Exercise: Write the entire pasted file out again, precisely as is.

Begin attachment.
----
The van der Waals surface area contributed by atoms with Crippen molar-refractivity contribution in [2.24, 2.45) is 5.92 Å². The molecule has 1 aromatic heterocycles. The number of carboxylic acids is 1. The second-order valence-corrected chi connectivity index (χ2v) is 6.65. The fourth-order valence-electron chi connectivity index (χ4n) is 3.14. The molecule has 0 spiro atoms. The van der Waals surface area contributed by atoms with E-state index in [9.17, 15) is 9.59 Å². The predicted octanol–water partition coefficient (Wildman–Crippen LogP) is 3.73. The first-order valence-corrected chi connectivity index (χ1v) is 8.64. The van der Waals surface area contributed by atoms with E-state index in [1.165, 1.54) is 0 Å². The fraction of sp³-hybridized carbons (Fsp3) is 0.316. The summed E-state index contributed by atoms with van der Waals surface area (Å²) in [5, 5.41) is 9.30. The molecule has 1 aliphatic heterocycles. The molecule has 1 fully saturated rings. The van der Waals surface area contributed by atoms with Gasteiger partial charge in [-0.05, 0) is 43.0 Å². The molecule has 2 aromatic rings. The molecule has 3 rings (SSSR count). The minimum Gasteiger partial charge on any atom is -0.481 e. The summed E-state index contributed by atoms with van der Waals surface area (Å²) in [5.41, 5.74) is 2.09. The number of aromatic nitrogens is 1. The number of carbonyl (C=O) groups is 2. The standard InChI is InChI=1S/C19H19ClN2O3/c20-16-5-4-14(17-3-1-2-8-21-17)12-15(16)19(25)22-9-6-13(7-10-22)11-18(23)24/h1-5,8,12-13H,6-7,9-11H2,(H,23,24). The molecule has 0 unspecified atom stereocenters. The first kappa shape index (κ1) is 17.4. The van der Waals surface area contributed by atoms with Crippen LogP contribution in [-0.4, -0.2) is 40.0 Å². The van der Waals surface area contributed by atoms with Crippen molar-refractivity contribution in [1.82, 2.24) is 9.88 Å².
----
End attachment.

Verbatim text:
The van der Waals surface area contributed by atoms with Crippen molar-refractivity contribution in [2.24, 2.45) is 5.92 Å². The molecule has 1 aromatic heterocycles. The number of carboxylic acids is 1. The second-order valence-corrected chi connectivity index (χ2v) is 6.65. The fourth-order valence-electron chi connectivity index (χ4n) is 3.14. The molecule has 0 spiro atoms. The van der Waals surface area contributed by atoms with E-state index in [9.17, 15) is 9.59 Å². The predicted octanol–water partition coefficient (Wildman–Crippen LogP) is 3.73. The first-order valence-corrected chi connectivity index (χ1v) is 8.64. The van der Waals surface area contributed by atoms with E-state index in [1.165, 1.54) is 0 Å². The fraction of sp³-hybridized carbons (Fsp3) is 0.316. The summed E-state index contributed by atoms with van der Waals surface area (Å²) in [5, 5.41) is 9.30. The molecule has 1 aliphatic heterocycles. The molecule has 1 fully saturated rings. The van der Waals surface area contributed by atoms with Gasteiger partial charge in [-0.05, 0) is 43.0 Å². The molecule has 2 aromatic rings. The molecule has 3 rings (SSSR count). The minimum Gasteiger partial charge on any atom is -0.481 e. The summed E-state index contributed by atoms with van der Waals surface area (Å²) in [5.41, 5.74) is 2.09. The number of aromatic nitrogens is 1. The number of carbonyl (C=O) groups is 2. The standard InChI is InChI=1S/C19H19ClN2O3/c20-16-5-4-14(17-3-1-2-8-21-17)12-15(16)19(25)22-9-6-13(7-10-22)11-18(23)24/h1-5,8,12-13H,6-7,9-11H2,(H,23,24). The molecule has 0 unspecified atom stereocenters. The first kappa shape index (κ1) is 17.4. The van der Waals surface area contributed by atoms with Crippen LogP contribution in [-0.4, -0.2) is 40.0 Å². The van der Waals surface area contributed by atoms with Crippen molar-refractivity contribution in [1.82, 2.24) is 9.88 Å².